Dylan Nicholls (Reporter):

How does it feel to you on the ground working on this? How do you think Nevadans feel about this? Is there a lot more negative rhetoric about ranked choice voting as we approach the election that you’re having to combat?

Doug Goodman:

Uh, yeah, the, you hear the, “oh, it’s too confusing.” You know, “why change?” You know, the standard arguments like that. Yeah. I don’t think we ever went into this thinking this was gonna be a slam dunk. But the interesting thing is too, is that this last week, our TV Ad started running, our mailers started going out, and we’re actually getting a few more requests to, to explain what’s going on. Every presentation that we do, there are questions about the process, about some of the negative stuff people are hearing. And when we explain it, when we present the facts to people, “Oh, okay. Yeah. Now I get it.”

Dylan Nicholls (Reporter):

Yeah, we spoke to, uh, Shea Siegert back in 2020 when he was running the campaign for Alaskans for Better Elections for ranked choice voting in Alaska. He spoke to us a little bit about the opposition that that effort faced.

[TPP Archival, Shea Siegert S1 E19]

Shea Siegert:

The biggest obstacle and I think our biggest opposition is the fact, is the kind of radicals on either side and the special interests on either side who really are trying to hold onto their power over elections and candidates. What we’re seeing is politicians from either side jumping in to bipartisanly oppose this.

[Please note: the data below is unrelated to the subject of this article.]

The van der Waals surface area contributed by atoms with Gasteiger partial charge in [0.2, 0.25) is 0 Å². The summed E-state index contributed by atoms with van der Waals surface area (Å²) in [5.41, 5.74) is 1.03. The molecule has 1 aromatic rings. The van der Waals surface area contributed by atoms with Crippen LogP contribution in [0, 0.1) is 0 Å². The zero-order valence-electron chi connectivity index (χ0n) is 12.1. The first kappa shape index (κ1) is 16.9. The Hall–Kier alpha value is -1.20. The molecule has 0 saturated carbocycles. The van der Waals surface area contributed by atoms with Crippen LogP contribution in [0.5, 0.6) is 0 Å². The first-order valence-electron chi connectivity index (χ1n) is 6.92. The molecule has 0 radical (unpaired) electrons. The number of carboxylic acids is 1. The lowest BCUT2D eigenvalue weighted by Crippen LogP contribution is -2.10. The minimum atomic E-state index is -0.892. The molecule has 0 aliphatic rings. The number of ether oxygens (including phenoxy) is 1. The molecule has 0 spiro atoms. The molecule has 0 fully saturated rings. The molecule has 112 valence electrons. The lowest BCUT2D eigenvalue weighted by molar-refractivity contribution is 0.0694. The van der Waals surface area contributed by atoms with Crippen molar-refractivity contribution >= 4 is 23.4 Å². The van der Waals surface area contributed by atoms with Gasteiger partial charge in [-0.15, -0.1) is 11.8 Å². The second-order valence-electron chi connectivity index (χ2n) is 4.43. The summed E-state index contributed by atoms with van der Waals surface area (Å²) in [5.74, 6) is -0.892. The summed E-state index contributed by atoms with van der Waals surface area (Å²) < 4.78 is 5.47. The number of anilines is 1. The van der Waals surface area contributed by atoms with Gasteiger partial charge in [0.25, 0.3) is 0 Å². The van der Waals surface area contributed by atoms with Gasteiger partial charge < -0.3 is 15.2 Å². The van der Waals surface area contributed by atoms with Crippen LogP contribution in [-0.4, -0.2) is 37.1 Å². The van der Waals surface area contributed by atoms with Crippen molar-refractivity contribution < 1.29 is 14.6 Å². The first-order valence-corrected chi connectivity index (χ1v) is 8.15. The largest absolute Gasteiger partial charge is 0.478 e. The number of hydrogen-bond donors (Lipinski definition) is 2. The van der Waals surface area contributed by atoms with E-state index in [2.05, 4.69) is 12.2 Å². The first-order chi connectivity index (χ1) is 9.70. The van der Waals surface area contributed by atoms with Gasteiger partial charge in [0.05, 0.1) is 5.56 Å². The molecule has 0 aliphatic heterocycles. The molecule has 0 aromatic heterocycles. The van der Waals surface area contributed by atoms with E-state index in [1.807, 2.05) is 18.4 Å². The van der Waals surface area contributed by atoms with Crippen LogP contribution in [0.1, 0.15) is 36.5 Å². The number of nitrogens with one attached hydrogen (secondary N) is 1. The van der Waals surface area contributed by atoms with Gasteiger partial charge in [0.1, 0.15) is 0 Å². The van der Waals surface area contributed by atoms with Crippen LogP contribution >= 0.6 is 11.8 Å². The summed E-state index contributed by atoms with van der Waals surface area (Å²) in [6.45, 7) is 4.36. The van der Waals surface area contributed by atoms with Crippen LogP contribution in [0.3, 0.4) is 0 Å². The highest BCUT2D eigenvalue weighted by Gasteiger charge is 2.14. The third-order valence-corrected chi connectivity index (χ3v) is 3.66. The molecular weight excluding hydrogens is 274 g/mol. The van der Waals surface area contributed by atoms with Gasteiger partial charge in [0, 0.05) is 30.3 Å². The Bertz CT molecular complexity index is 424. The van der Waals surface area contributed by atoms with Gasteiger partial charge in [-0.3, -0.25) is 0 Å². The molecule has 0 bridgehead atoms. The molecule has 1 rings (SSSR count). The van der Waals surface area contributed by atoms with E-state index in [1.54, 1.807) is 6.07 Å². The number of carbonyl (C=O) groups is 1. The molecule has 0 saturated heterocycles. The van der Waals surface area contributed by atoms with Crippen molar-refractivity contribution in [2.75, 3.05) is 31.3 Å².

Doug Goodman:

Well, I think I have to agree with Shea. And Shea actually was involved in the initial efforts in the campaign here, after Alaska. And, uh, but no, the opposition, the public opposition is loss of power. That the power will return to the voters instead of the party, you know, insiders. So that is, you listen to their arguments and it’s like, it’s just all, “Oh, it’s too confusing.” So you’re telling people they’re too stupid to make choices. And it’s a power, it is a power grab, that what some of these official elected officials are going to do when they’re sitting in their living room, filling out their ballot, we don’t know. It’ll be interesting. Just from some of the talk we’ve heard that, because right now we’ve been told by electeds, “I really like this, but I can’t say anything publicly about it because I’ll get primaried,” or “my, I won’t get any bills heard in the legislature if I publicly support this.” And that’s because of the structure that we’re trying to change. And, well you know what, that’s what, the voters want that to happen. They want the power to come back to them.